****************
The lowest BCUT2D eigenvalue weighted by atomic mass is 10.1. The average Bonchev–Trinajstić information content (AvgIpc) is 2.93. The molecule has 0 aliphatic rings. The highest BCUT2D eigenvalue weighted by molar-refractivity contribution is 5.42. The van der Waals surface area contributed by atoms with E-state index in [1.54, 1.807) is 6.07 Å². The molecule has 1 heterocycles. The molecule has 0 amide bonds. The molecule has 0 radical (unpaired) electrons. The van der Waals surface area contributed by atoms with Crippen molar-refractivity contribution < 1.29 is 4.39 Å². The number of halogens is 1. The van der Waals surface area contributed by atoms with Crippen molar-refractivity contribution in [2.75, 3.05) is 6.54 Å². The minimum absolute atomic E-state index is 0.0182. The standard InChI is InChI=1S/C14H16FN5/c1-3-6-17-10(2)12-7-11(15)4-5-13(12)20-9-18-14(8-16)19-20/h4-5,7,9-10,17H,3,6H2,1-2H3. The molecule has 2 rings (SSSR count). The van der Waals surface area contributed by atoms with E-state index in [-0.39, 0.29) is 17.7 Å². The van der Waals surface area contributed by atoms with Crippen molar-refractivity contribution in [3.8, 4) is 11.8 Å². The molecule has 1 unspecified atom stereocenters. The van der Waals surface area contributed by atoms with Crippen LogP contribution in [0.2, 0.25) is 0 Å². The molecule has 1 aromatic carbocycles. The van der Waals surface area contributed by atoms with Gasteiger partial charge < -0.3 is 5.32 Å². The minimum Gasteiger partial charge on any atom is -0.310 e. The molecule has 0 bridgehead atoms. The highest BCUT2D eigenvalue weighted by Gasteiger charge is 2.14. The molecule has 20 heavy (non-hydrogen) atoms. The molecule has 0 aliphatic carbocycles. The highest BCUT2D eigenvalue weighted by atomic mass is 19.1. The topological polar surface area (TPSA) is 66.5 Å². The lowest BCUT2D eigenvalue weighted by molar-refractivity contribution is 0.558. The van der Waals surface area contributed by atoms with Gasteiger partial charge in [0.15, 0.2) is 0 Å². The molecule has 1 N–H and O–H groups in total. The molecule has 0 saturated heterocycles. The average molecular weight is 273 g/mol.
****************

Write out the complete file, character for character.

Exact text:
The lowest BCUT2D eigenvalue weighted by atomic mass is 10.1. The average Bonchev–Trinajstić information content (AvgIpc) is 2.93. The molecule has 0 aliphatic rings. The highest BCUT2D eigenvalue weighted by molar-refractivity contribution is 5.42. The van der Waals surface area contributed by atoms with E-state index in [1.54, 1.807) is 6.07 Å². The molecule has 1 heterocycles. The molecule has 0 amide bonds. The molecule has 0 radical (unpaired) electrons. The van der Waals surface area contributed by atoms with Crippen molar-refractivity contribution < 1.29 is 4.39 Å². The number of halogens is 1. The van der Waals surface area contributed by atoms with Crippen molar-refractivity contribution in [2.75, 3.05) is 6.54 Å². The minimum absolute atomic E-state index is 0.0182. The standard InChI is InChI=1S/C14H16FN5/c1-3-6-17-10(2)12-7-11(15)4-5-13(12)20-9-18-14(8-16)19-20/h4-5,7,9-10,17H,3,6H2,1-2H3. The molecule has 2 rings (SSSR count). The van der Waals surface area contributed by atoms with E-state index in [-0.39, 0.29) is 17.7 Å². The van der Waals surface area contributed by atoms with Crippen molar-refractivity contribution in [3.8, 4) is 11.8 Å². The molecule has 1 unspecified atom stereocenters. The van der Waals surface area contributed by atoms with Crippen LogP contribution in [0.2, 0.25) is 0 Å². The molecule has 1 aromatic carbocycles. The van der Waals surface area contributed by atoms with Gasteiger partial charge < -0.3 is 5.32 Å². The minimum Gasteiger partial charge on any atom is -0.310 e. The molecule has 0 bridgehead atoms. The highest BCUT2D eigenvalue weighted by Gasteiger charge is 2.14. The molecule has 20 heavy (non-hydrogen) atoms. The molecule has 0 aliphatic carbocycles. The highest BCUT2D eigenvalue weighted by atomic mass is 19.1. The topological polar surface area (TPSA) is 66.5 Å². The lowest BCUT2D eigenvalue weighted by molar-refractivity contribution is 0.558. The van der Waals surface area contributed by atoms with Gasteiger partial charge in [0.15, 0.2) is 0 Å². The molecule has 1 N–H and O–H groups in total. The molecule has 0 saturated heterocycles. The average molecular weight is 273 g/mol.